As a player, Henry Aaron logged countless miles, legwise and vehiclewise, and lasted 23 major league years, setting records of almost any "most" you can name. After one year as a baseball executive - that many have been a "mild" heart attack that landed him in the hospital this week - listen to same Aaron:
"I'm overexhausted . . . I've been traveling too much. I've had too much responsibility."
Aaron blamed a hectic travel schedule as director of player development for the Atlanta Braves. He said he was driving his son Larry to the bus station when, "I felt a pain in my legs, and it moved up into my chest."
He spoke as his physician in Atlanta issued word, "He isn't suffering any more chest pains. He's doing fine." But, qualified Aaron, "they're still checking."
The home-run Hammer reckoned he'll have to slow down from here on. Feb. 5 is his 44th birthday . . .
Meanwhile, Sadaharu Oh, who kept Aaron's name in the public eye much of 1977 with his pursuit and eclipse of Hank's total of 755 homers, at 37 has signed for another season with the Yomiuri Giants: 75 million yen ($312,000), it's said . . .
Money? Chris Evert earned a women's record $503,134 for the 1977 tennis season, USTA announced yesterday - coincidentally with Associated Press naming Evert female athlete of the year, an honor she also captured for 1974 and '75.
In the AP athlete vote, Evert drew 110 nods to 43 for runner-up Wade, with tennis teensy Tracy Austin beating out golf's Judy Rankin for third . . . And the football honors keep coming: NFL most valuable player, Associated press: Walter Payton, 57 of the 84 votes. NFL defensive player of the year. AP: Dallas' Harvey Martin, edging Lyle Alzado, 27-25, which makes for a nice Super Bowl argument. In regular season, the score was Martin 23 sacks, the whole Bronco defensive unit 35 sacks. Modest Martin credits the maturation of Randy White alongside him in the Cowboy front with easing his way . . . NFC rookie of the year. UPI: Tony Dorsett, 56 of 56 votes . . . Well, lookie here, a Redskin All-Pro at last: Sporting News says Jtan Fugett is the NFC's premier tight end to line up with seven Rams, six Cowpokes, etc. on the 25-man squad . . .
Another baseball revelation: Bob Howsam, president of the Cincinnati Reds, reportedly tossed that $1.75 million for Vida Blue into Charlie Finley's eager grasp to swing the balance on the Oakland A's sale to Denver. Seems Colorado oilman Marvin Davis held firm on an offer of $12 million, Finley on a price of $13.5 million - until Howsam, who began his baseball career in Denver (was general manager of the Denver Bears when they set the alltime minor league attendance record of 463,000) and is an acquaintance of Davis, intervened with his package offer of cash and minor league slugger Dave Revering for lefthanded ace Blue. Bowie Kuhn disapproved of the hugh cash flow and at a Jan. 17 hearing (twice postponed) is likely to modify the deal by having Cincinnati send Oakland/Denver more players instead . . .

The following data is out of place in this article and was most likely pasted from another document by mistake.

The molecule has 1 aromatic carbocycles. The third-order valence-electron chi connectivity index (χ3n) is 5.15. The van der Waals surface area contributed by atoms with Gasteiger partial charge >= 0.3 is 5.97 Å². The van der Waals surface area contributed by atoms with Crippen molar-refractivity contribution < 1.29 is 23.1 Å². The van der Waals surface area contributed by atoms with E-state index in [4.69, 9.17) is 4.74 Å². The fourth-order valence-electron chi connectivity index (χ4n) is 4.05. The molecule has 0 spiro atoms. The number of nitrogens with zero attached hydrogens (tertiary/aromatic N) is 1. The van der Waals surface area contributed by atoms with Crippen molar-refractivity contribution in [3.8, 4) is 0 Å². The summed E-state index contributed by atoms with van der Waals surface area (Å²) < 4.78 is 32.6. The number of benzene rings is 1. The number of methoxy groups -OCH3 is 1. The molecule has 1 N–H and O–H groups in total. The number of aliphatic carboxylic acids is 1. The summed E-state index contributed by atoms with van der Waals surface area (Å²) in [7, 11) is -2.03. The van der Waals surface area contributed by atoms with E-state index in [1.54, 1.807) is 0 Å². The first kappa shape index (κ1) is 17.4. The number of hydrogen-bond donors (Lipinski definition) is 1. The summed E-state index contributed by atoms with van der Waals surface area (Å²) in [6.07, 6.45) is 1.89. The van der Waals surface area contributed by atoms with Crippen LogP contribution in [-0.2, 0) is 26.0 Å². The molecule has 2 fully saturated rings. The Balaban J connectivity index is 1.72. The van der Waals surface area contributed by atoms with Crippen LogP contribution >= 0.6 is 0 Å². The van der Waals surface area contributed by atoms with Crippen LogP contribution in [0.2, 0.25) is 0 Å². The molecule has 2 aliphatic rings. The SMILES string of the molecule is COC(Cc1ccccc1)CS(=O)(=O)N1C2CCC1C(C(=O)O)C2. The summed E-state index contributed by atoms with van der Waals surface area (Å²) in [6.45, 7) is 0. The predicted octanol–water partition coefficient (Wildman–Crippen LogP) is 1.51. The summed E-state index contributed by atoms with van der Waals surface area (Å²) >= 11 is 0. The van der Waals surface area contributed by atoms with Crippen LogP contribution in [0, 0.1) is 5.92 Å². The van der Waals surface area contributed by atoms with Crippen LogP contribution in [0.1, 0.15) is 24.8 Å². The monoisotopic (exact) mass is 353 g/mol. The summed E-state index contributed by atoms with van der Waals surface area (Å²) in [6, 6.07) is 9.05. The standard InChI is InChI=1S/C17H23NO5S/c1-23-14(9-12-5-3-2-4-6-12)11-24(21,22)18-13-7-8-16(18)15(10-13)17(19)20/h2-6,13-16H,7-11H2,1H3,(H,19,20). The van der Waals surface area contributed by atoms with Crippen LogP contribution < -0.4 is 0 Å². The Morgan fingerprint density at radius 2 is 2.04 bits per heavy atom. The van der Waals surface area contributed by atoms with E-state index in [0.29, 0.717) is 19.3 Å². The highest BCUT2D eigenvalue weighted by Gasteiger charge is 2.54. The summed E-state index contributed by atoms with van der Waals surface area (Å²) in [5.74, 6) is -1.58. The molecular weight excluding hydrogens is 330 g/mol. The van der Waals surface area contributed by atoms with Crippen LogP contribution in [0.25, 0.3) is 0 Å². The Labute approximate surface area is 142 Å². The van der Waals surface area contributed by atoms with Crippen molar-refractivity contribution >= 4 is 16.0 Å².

Red Auerbach, on hiring K.C. Jones as assistant coach: "He's a Celtic, one of my boys . . . knows the game, he's defense-oriented. Above all, he's a great guy and everybody respects him." Terms? "He was just hired, that's all" . . . Only three seasons ago, Jones' peak as Bullet coach crumbled in that 4-0 NBA final sweep by Golden State - which yesterday cut a starter on those champion Warriors, guard Charlie Johnson. Coach Al Attles said, "The two most difficult things I've had to do as coach were to trade Nate Thurmond and now to let C.J. go" . . . Slick Watts, the SuperSonic folk hero relegated to the bench when Lenny Wilkens took over as coach a few weeks ago, is "not disappointed or nothing" about the deal that has him in New Orleans. The Jazz hope he can regain his 1975-76 form when he led the NBA in assists and steals - he was second and third last year, before the sudden drop from favor this term. Someone reminded Watts of what he said two years ago: "God picked it out just for me. He said, 'Slick, I got this little heaven for you. I call it Seattle.' If they ever trade me, I retire." Now? "I just wish I could take Seattle with me" . . .
Sid Gillman, 66, on why he's quit as Chicago Bears offensive coordinator: "The calling of the game plan was turned over to somebody else, and it didn't quite fit" Gillman says he was reduced to relaying plays selected in the press box by offensive backfield coach Fred O'Connor - and "I don't believe a coach with three or four years of experience in pro football is equipped to control an offense." Furthermore, Gillman doesn't see the National Conference about to shed its conservative offensive posture "and I don't know why. The American Conference teams are more flexible. They move the ball much more readily . . . "